I certainly don’t want to discourage anyone from buying indigenous/village handicrafts and goods, but make sure you shop around a bit and be cognizant of the fact that at some of these boutiques you are likely paying a status premium that the village craftspeople may not actually ever see. You could try asking the shopkeeper what percentage of the profits make it back to the craftsperson, but being that we’re in Laos, I can already tell you what their answer would be — whatever they think you want to hear.





Lori, trying to recreate a photo she took of Noe and me in the same place three months prior.


I took a picture of this hostel wondering who on earth would stay here given the countless budget options in town. I looked it up on TripAdvisor expecting to be entertained by the reviews only to find that it is actually rated quite highly by numerous established reviewers. Still, I have to believe the ten story construction project next-door has to be making an impact on visitors. Looking at the condition of the place again, however, that might not phase the hostel’s target clientele.



Our new funky little drinking hole in downtown Vientiane is BanLao Beer Garden, a funky property with lots of unusual repurposed junk, some hammocks and even a rickety elevated platform for drinking and people-watching alongside tree branches and power lines.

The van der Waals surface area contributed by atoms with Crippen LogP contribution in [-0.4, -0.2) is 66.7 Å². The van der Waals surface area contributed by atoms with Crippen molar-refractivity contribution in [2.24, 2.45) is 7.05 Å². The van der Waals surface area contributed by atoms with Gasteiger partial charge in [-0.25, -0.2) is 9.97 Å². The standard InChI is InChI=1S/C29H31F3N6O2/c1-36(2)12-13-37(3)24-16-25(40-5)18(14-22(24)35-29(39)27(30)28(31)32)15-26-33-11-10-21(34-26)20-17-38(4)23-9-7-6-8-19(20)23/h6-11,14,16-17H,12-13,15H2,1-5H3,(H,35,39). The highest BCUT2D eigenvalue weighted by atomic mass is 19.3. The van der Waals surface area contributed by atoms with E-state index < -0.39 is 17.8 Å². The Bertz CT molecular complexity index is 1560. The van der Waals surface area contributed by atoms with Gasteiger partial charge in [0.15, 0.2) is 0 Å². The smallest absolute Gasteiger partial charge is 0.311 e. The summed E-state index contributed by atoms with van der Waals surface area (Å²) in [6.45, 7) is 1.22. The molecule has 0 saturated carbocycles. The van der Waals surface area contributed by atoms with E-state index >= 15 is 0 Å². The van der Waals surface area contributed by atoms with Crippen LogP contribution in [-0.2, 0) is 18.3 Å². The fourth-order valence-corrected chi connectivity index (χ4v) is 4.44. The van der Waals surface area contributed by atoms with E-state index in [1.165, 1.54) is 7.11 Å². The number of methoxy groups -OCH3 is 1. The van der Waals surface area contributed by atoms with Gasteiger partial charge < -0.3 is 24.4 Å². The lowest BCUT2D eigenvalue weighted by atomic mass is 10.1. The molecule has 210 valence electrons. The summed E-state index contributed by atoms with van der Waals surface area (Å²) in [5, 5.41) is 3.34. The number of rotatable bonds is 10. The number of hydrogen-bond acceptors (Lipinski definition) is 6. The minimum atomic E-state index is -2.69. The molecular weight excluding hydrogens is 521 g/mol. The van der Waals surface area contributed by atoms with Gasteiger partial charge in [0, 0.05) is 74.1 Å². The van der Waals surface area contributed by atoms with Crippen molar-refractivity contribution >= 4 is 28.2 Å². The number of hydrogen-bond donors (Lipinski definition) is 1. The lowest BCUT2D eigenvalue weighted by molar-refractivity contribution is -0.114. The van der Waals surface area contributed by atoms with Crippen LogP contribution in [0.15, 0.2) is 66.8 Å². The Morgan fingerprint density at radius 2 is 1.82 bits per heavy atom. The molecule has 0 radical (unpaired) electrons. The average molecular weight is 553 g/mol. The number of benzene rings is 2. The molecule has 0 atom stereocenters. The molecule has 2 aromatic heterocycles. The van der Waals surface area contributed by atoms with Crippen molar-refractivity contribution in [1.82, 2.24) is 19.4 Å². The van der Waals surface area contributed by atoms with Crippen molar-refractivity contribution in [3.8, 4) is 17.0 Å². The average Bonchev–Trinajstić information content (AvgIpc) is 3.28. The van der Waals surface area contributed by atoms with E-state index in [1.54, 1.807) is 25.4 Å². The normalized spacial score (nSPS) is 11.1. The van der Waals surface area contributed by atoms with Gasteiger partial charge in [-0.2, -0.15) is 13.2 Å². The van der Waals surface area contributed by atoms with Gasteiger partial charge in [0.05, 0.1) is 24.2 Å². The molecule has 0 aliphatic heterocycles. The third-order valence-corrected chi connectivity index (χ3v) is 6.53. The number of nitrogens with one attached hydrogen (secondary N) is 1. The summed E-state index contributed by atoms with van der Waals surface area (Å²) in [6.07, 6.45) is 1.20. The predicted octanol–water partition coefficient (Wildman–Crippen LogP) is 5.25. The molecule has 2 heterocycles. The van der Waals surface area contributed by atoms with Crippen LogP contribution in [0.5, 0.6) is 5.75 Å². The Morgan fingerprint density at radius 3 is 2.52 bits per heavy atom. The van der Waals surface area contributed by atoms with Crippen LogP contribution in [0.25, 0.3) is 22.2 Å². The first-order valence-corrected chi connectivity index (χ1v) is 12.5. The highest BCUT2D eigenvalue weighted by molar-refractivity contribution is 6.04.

Speaking of power lines, we tried our first Cafe Sinouk today as well, which is a bit surprising, given that they are the Laos equivalent of Starbucks, popping up in every neighborhood and shopping center. There Lao Iced Coffee was pretty darn good, and we particularly enjoyed the balcony overlooking the main road. Just don’t lean too far over the edge, unless you’re fixin’ to tangle with the tangle of power lines.



We planned on checking out the dancing, music and dinner at KuaLao in advance of Lori’s parents’ arrival to see if it was something we’d want to do with them. We had some time to kill beforehand and took a stroll through the local food night market. We had been wanting to do this for a long time, but never got the chance. I guess I expected a number of locals ambling about, buying food and eating. But it seemed that no one these days has any interest in walking through this places, particularly if they have a motorbike. Sadly, the land of Laos Please.Don’t.Rush (PDR) has gone and gotten itself into a big ol’ hurry.

Vientiane has surprisingly few (at least that we’ve found) places to sit and watch traditional dancing and music. KuaLao is one of the few we’ve encountered. Performances are free, but purchase of food and beverage is mandatory, and it ain’t cheap. But the food was delicious.

Again, we arrived thinking it would be a relaxed place where a smattering of tourists had come to enjoy the evening, like dozens of places like this we’ve visited in many countries. It was empty until about ten minutes before performance time. Then, all of a sudden, a steady stream of about forty — mostly Chinese — came rushing in behind their tour guides. Then, moments after the dancing wrapped up, all forty stood up in a frenzy and vacated the room as quickly as they came, leaving us alone with one other couple.

Lori and I agreed, we’ve seen enough of downtown for one day.